Law’s Response to Death: Where Do We Put Our Dead and Where Do They Go?

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Mount Hope Cemetery

After a couple weeks off from blogging I am back.  No, they weren’t actually planned that way, these things do happen and I do my best to regard these occurrences as kairos!  The word “cemetery” has many different meanings and connotations.  The online Merriam Webster refers to its origins as coming from the Middle English cimitery (derived the from Anglo-French cimiterie).  Its Latin origin is coemeterium and from the Greek koimētērion  meaning sleeping chamber, burial place, from the verb koiman to put to sleep. It traces the word’s first known use to the fifteenth century, but it seems natural that this word being based on the Anglo-French would have had an earlier iteration.  Cemetery is translated in German as Friedhof, a court or place of peace.

Cemeteries are a kind of public park, perhaps before many communities had such a thing (except perhaps for grazing cattle).  In this country, one source has named 1831 as the year the first cemetery was founded, with the  construction of Mount Auburn Cemetery in Cambridge Massachusetts.  I have featured another picture from Mount Hope in Rochester, New York, which was founded in 1838.  You might be wondering what larger European cities have done with all their dead.  Perhaps you have visited “the catacombs.”  A catacomb is simply an underground cemetery, a place for putting away human remains that was first built by the (ancient) Romans.   Of course there were Romans in Paris, which was then called Lutece.  Some of the more famous catacombs are those of Paris which are comprised of more than two hundred miles of tunnels, some lined floor to ceiling with bones and skulls.  Here’s a link to a cool picture of that along with some fascinating history of the bones of between six and seven million persons.  Compared to the elaborate cemeteries that are found in so many cities, catacombs seem to be a great “equalizer” in terms of the anonymity of the dead.  In addition to the underground catacombs in many European cities there are numerous ossuaries, rooms into which the bones of the dead are place.

So how did communities historically dispose of their dead?  In many parts of the world, this remains a mystery because there often doesn’t appear to be any historical record or evidence of of really old cemeteries or burial grounds that are identified as such.    Back to the title of this post – so how did we move from charnel hill to churchyard or memorial park?  What began perhaps as a memorial park in some communities might have been overtaken from the natural place of rest and continuity, of perpetual home to a display of ornate stone and limited and managed natural surroundings, all neat and tidy perhaps with nature and its processes seemingly kept at bay.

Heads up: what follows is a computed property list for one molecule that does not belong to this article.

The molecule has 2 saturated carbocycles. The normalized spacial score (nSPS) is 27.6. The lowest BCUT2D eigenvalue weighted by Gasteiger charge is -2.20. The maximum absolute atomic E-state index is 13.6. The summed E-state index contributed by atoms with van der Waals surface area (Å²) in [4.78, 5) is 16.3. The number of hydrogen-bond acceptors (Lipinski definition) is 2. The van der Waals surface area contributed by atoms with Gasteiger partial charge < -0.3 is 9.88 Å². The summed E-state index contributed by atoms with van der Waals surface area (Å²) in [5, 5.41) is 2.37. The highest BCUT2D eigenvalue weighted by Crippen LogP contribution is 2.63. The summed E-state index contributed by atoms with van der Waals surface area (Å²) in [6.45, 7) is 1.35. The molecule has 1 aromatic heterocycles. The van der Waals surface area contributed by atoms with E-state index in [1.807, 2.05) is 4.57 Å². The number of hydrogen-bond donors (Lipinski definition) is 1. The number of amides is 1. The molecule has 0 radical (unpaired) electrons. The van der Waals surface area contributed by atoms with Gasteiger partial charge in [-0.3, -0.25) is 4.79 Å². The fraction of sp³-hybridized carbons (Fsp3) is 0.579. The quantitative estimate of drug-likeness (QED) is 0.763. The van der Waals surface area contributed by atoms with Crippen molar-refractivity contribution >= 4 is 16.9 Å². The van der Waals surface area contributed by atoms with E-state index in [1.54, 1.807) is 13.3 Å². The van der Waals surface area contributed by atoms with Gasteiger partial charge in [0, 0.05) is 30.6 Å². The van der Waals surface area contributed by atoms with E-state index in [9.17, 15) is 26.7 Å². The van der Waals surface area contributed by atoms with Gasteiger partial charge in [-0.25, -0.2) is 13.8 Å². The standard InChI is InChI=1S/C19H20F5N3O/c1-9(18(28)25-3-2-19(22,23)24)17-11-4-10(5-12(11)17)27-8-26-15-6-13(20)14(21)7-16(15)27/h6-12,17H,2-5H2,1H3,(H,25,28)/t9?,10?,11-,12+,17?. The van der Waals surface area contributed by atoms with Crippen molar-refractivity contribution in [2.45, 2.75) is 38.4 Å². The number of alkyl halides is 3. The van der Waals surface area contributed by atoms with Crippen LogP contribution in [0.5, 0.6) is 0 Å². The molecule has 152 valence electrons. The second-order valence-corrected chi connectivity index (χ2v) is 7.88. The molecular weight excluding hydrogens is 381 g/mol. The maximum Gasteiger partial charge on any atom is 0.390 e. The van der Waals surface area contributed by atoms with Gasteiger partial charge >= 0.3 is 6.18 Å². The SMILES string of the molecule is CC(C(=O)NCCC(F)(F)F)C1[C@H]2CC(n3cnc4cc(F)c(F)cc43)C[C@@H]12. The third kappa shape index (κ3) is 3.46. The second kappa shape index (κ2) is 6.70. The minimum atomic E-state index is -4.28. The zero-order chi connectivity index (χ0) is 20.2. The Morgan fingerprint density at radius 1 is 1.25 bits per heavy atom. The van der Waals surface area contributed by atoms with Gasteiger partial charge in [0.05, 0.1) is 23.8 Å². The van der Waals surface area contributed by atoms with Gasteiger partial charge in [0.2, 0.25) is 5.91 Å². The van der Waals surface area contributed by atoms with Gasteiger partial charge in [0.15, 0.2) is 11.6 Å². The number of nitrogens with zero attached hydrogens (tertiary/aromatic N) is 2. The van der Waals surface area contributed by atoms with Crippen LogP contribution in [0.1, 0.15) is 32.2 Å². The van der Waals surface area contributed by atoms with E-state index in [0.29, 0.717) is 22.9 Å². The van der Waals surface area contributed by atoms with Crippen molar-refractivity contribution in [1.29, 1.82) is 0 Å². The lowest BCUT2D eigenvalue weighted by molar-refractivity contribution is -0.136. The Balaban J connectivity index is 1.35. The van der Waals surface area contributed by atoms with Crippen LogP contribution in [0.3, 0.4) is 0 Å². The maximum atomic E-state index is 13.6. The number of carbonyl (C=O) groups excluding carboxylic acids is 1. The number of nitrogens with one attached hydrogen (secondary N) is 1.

In addition to the public health aspects of managing the dead and the dying, their dispostion is now well-regulated in all of our states.  This includes the move from what were once private arrangements taken care of by family members to the consumer-driven service industry of providers of mortuary and funerary services.

Part of the legal protections surrounding the dead has evolved along with how we  think of and how memorialize the dead.  There are international law protections relating to corpses which grew out of international law as reflected by our long history of warfare between nations and of course civil wars.   The legal status of a corpse is in most respects as that of property, but there are important distinctions to be made.  Here is a link to a 1997 article in the Whittier Law Review about necrophilia.  Jeffrey Dahmer is the most infamous modern sufferer from necrophilia.  Such laws relating to corpses, to the extent they exist and are enforced, uphold our moral compass and social respect for the dead and our treatment of the dead with dignity and respect.  Desecrating, plowing over or covering up graves is a criminal offense.  Hate crimes are often extended to a victim’s grave, often targeted for the victim’s race or religious affiliation.